There has been a huge proliferation of power meters in the past couple of years, and with the increasing choice has come a bit more affordability. Looking like the most affordable yet is the new Tempo, which has hit Kickstarter this week with a price of just $295.
The Tempo is a crank arm power meter, very much like the popular Stages power meter used by Team Sky. The sensor is mounted to the left crank arm and uses ANT+ to send data to a compatible head unit. The company is able to offer the low price of $295 because you supply the crank arm, and Tempo will install the power meter.
The Tempo measures 33mm x 60mm and is just 10.5mm thick. The case is injection moulded plastic and will be water and impact resistant - the photos show a 3D printed prototype. It’s claimed to have a 200 hour run time from the easily replaced batteries.
.Currently, it’s compatible with most Shimano cranks, road and mountain, and some FSA models. The sensor is bonded to the crank arm using a high strength adhesive and is currently only compatible with metal cranks. It hopes to develop a carbon fibre compatible version in the future.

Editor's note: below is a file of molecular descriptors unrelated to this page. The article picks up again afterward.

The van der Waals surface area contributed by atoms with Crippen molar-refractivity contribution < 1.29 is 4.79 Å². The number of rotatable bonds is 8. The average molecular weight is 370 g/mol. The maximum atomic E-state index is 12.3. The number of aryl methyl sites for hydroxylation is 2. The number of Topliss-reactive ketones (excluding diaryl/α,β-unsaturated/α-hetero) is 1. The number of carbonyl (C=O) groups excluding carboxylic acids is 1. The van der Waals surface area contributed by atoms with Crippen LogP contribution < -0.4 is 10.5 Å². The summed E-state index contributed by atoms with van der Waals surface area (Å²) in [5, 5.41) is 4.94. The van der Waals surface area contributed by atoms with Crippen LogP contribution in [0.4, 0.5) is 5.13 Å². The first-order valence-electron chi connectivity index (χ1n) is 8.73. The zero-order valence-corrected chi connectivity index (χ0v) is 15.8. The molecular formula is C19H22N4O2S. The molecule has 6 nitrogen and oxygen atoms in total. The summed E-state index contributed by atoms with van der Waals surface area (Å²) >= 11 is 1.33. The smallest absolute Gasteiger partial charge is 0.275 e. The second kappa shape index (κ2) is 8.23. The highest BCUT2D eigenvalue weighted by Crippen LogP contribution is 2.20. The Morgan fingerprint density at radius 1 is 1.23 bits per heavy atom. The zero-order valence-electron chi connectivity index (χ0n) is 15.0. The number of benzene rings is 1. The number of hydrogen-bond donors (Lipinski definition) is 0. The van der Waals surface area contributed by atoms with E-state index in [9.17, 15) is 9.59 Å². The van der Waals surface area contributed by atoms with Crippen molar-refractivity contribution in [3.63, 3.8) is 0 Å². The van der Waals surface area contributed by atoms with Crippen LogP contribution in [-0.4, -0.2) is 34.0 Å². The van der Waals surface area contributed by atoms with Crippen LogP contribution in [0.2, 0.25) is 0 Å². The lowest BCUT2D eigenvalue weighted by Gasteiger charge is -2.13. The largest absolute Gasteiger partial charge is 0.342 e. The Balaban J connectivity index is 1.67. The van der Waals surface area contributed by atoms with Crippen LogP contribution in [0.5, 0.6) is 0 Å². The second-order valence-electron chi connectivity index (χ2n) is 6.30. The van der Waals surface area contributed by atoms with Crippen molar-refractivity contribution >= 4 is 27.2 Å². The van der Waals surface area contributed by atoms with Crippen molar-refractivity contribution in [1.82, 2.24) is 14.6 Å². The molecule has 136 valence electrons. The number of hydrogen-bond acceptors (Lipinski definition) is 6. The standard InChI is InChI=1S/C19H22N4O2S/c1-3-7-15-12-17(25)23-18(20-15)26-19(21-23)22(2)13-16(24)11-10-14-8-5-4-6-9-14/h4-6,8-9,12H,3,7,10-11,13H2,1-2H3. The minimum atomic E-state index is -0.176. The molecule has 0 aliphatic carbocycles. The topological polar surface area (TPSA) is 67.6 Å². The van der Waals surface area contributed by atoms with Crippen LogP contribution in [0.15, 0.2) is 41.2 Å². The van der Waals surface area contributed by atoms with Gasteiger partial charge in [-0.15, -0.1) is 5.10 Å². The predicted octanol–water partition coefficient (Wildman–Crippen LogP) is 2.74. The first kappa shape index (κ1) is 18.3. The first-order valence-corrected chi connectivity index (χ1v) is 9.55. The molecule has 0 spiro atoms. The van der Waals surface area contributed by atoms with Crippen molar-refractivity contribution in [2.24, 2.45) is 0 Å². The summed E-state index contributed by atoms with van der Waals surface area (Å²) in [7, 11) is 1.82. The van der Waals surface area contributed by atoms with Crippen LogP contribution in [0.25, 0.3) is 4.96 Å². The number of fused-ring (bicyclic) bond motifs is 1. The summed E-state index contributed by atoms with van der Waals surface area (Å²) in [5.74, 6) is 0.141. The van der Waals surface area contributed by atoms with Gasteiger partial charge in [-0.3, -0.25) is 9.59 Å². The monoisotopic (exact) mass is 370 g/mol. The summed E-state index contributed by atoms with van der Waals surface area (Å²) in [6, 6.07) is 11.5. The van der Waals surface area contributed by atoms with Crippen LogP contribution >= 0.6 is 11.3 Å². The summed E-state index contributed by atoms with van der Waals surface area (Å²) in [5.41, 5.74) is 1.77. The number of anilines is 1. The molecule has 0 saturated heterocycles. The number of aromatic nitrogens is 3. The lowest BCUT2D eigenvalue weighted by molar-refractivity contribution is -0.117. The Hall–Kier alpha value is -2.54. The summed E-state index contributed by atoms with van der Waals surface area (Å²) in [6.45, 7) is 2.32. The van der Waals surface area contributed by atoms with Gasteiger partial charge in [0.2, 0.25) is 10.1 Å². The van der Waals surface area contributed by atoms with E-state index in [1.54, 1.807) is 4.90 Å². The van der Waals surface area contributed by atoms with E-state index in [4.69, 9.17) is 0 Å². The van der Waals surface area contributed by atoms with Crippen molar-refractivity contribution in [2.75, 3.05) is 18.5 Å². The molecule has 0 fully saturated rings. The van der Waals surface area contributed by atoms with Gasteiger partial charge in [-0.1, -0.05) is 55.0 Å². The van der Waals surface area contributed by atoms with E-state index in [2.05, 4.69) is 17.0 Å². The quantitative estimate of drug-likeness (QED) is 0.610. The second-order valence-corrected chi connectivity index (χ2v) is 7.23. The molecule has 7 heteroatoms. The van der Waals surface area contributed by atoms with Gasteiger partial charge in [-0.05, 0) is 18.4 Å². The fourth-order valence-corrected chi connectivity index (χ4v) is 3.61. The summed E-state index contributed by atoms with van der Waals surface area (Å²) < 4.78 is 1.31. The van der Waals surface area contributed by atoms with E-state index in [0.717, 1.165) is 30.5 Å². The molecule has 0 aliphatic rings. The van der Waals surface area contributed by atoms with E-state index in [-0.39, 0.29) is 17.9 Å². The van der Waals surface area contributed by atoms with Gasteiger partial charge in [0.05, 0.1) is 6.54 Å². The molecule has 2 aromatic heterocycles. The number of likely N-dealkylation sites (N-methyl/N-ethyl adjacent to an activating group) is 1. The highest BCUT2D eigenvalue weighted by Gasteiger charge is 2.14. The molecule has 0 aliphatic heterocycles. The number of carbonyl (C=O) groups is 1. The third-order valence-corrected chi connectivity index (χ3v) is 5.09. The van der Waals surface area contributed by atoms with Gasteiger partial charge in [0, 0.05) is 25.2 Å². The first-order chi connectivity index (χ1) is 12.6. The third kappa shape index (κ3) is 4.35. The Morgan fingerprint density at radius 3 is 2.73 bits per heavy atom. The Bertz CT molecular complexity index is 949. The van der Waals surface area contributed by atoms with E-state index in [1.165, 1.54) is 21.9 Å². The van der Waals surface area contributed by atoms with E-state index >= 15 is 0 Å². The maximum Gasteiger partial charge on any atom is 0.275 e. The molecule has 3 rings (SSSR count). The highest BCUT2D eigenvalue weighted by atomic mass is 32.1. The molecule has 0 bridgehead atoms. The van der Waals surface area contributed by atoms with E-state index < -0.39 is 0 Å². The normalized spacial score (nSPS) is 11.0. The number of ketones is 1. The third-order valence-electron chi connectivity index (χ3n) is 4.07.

The company is confident it has fully tested the prototype and that it is ready for production, it just needs the funding to do a production run. The sensors are calibrated and temperature compensated and you can program the power meter for your riding style.
The downside at the moment is the Tempo is only available in the US. It’s seeking $25,000 funding to put the power meter into production and with 46 days to go, it has raised $1,236 from four backers. So some way to go yet. Providing it hits the target, it’ll go into production for a July delivery.
Whether the Tempo goes into production and becomes available in the UK remains to be seen. Currently, one of the most affordable power meters we’ve written about is the bePRO pedal-based system which gets you power for just £347. Meanwhile, a Stages 105 power meter will set you back about £450 if you shop around.
David has worked on the road.cc tech team since July 2012. Previously he was editor of Bikemagic.com and before that staff writer at RCUK. He's a seasoned cyclist of all disciplines, from road to mountain biking, touring to cyclo-cross, he only wishes he had time to ride them all. He's mildly competitive, though he'll never admit it, and is a frequent road racer but is too lazy to do really well. He currently resides in the Cotswolds.